Judges hearing the case against four suspects in the 2014 downing of a passenger airliner over eastern Ukraine have granted a defense request to investigate alternative theories about the incident.
On July 3, the court in The Hague in the Netherlands ordered that defense lawyers and experts be granted access to the partial wreckage of the plane, which is being held at a Dutch military base.
The suspects -- Russians Sergei Dubinsky, Oleg Pulatov, and Igor Girkin, and Ukrainian Leonid Kharchenko -- are being tried in absentia for involvement in the downing of Malaysia Airlines flight MH17 from Amsterdam to Kuala Lumpur, which killed all 298 people on board.
Following a six-year international investigation, prosecutors have argued that the aircraft was shot down by a Russian-made Buk antiaircraft system fired by Russia-backed separatist fighters who had acquired it from a Russian military base on the border between the two countries.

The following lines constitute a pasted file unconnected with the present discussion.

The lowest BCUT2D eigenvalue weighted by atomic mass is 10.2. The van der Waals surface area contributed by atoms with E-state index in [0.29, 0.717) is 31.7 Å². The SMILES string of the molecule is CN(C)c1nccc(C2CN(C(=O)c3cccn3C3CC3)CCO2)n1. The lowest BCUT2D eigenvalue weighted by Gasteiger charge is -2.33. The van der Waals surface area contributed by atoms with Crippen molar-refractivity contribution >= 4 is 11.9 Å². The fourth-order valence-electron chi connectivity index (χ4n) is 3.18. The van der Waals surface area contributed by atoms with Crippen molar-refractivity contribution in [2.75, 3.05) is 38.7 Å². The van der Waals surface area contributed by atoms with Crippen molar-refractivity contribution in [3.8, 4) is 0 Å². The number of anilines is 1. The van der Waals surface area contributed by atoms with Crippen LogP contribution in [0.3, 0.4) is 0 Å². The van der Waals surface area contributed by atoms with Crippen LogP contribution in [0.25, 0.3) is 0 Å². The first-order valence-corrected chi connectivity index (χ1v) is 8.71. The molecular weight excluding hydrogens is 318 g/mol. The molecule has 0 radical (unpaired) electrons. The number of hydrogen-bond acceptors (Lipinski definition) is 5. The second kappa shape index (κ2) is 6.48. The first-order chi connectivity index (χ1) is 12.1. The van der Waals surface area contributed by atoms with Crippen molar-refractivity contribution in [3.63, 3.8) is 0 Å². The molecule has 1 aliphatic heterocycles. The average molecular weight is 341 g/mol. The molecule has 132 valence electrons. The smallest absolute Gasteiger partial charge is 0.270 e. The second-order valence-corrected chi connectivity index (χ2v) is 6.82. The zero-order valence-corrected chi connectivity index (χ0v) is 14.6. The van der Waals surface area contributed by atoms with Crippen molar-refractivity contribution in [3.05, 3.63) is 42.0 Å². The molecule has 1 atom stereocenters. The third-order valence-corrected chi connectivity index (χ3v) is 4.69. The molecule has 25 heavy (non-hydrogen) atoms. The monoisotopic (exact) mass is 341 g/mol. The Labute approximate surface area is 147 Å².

Pulatov is the only defendant who has sent defense lawyers, while the other three men are being tried without representation.
Moscow has denied any involvement in the conflict in parts of eastern Ukraine and has offered several possible theories about how MH17 was shot down, including that it was shot down by a Ukrainian Air Force jet or by Ukrainian ground forces using a Buk system. The international investigative team considered and rejected these explanations.
Nonetheless, the court granted a defense request to investigate other scenarios, including the possibility that the airliner was being used as a shield for a military aircraft.
"The defense has an interest in being able to test the scenario chosen by the Public Prosecution Service in the indictment that MH17 was shot down by a BUK," Judge Henrik Steenhuis said.
Steenhuis said the defense experts would be allowed to submit a report on their findings.
The court also adjourned the trial until August 31 to give Pulatov’s lawyers a chance to meet with him.
His lawyers say they have been unable to travel to Russia, where Pulatov resides, because of restrictions prompted by the coronavirus pandemic.